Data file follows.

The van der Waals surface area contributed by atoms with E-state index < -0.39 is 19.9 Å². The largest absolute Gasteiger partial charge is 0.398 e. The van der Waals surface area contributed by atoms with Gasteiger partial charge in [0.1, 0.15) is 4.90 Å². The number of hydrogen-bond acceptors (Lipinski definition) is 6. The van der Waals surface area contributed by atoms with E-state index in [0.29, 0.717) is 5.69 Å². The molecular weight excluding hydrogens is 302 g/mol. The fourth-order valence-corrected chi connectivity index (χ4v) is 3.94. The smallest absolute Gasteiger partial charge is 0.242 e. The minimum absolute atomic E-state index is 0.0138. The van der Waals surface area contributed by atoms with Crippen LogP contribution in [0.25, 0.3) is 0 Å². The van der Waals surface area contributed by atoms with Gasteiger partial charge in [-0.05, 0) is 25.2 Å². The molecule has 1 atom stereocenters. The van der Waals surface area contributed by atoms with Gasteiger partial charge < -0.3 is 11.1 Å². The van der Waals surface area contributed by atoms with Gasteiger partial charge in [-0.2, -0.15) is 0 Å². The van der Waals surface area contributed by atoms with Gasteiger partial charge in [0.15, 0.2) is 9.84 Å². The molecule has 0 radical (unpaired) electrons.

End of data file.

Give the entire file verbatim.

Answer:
The van der Waals surface area contributed by atoms with E-state index < -0.39 is 19.9 Å². The largest absolute Gasteiger partial charge is 0.398 e. The van der Waals surface area contributed by atoms with Gasteiger partial charge in [0.1, 0.15) is 4.90 Å². The number of hydrogen-bond acceptors (Lipinski definition) is 6. The van der Waals surface area contributed by atoms with E-state index in [0.29, 0.717) is 5.69 Å². The molecular weight excluding hydrogens is 302 g/mol. The fourth-order valence-corrected chi connectivity index (χ4v) is 3.94. The smallest absolute Gasteiger partial charge is 0.242 e. The minimum absolute atomic E-state index is 0.0138. The van der Waals surface area contributed by atoms with Crippen LogP contribution in [0.25, 0.3) is 0 Å². The van der Waals surface area contributed by atoms with Gasteiger partial charge in [-0.05, 0) is 25.2 Å². The molecule has 1 atom stereocenters. The van der Waals surface area contributed by atoms with Gasteiger partial charge < -0.3 is 11.1 Å². The van der Waals surface area contributed by atoms with Gasteiger partial charge in [-0.2, -0.15) is 0 Å². The van der Waals surface area contributed by atoms with Gasteiger partial charge in [0.15, 0.2) is 9.84 Å². The molecule has 0 radical (unpaired) electrons.